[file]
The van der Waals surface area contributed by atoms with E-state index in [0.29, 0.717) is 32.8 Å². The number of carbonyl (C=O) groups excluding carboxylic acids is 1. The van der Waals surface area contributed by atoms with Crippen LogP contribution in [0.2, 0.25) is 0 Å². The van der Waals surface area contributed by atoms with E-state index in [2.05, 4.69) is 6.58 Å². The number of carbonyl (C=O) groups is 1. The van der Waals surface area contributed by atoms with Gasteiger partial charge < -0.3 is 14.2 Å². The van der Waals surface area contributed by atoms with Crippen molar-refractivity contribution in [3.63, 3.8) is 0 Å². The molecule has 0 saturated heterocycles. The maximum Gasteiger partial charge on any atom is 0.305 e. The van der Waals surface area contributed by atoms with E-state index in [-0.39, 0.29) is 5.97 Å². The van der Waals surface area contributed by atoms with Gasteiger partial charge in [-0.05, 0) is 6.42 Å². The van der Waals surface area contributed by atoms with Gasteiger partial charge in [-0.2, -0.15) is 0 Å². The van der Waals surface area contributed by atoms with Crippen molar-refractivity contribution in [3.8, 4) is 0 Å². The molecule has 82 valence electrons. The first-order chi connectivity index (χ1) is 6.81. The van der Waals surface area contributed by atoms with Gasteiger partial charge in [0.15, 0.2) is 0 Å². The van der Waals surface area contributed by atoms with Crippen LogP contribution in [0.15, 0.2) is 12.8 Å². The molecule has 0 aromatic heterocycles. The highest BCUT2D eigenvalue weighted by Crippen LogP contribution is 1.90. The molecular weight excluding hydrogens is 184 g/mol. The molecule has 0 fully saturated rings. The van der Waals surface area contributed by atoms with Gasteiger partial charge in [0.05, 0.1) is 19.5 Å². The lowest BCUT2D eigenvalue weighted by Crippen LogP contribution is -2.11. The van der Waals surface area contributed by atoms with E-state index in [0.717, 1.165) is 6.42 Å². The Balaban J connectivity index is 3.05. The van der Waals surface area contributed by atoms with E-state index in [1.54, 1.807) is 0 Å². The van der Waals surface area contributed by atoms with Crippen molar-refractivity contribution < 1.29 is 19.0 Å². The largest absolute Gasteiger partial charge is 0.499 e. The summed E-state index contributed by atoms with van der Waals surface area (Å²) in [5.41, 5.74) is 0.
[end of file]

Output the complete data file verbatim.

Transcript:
The van der Waals surface area contributed by atoms with E-state index in [0.29, 0.717) is 32.8 Å². The number of carbonyl (C=O) groups excluding carboxylic acids is 1. The van der Waals surface area contributed by atoms with Crippen LogP contribution in [0.2, 0.25) is 0 Å². The van der Waals surface area contributed by atoms with E-state index in [2.05, 4.69) is 6.58 Å². The number of carbonyl (C=O) groups is 1. The van der Waals surface area contributed by atoms with Gasteiger partial charge < -0.3 is 14.2 Å². The van der Waals surface area contributed by atoms with Crippen molar-refractivity contribution in [3.63, 3.8) is 0 Å². The molecule has 0 saturated heterocycles. The maximum Gasteiger partial charge on any atom is 0.305 e. The van der Waals surface area contributed by atoms with E-state index in [-0.39, 0.29) is 5.97 Å². The van der Waals surface area contributed by atoms with Gasteiger partial charge in [-0.05, 0) is 6.42 Å². The van der Waals surface area contributed by atoms with Gasteiger partial charge in [-0.2, -0.15) is 0 Å². The van der Waals surface area contributed by atoms with Crippen molar-refractivity contribution in [3.8, 4) is 0 Å². The molecule has 82 valence electrons. The first-order chi connectivity index (χ1) is 6.81. The van der Waals surface area contributed by atoms with Gasteiger partial charge in [0.15, 0.2) is 0 Å². The van der Waals surface area contributed by atoms with Crippen LogP contribution in [0.15, 0.2) is 12.8 Å². The molecule has 0 aromatic heterocycles. The highest BCUT2D eigenvalue weighted by Crippen LogP contribution is 1.90. The molecular weight excluding hydrogens is 184 g/mol. The molecule has 0 fully saturated rings. The van der Waals surface area contributed by atoms with Gasteiger partial charge in [0.05, 0.1) is 19.5 Å². The lowest BCUT2D eigenvalue weighted by Crippen LogP contribution is -2.11. The van der Waals surface area contributed by atoms with E-state index in [0.717, 1.165) is 6.42 Å². The Balaban J connectivity index is 3.05. The van der Waals surface area contributed by atoms with E-state index in [1.54, 1.807) is 0 Å². The van der Waals surface area contributed by atoms with Crippen molar-refractivity contribution < 1.29 is 19.0 Å². The largest absolute Gasteiger partial charge is 0.499 e. The summed E-state index contributed by atoms with van der Waals surface area (Å²) in [5.41, 5.74) is 0.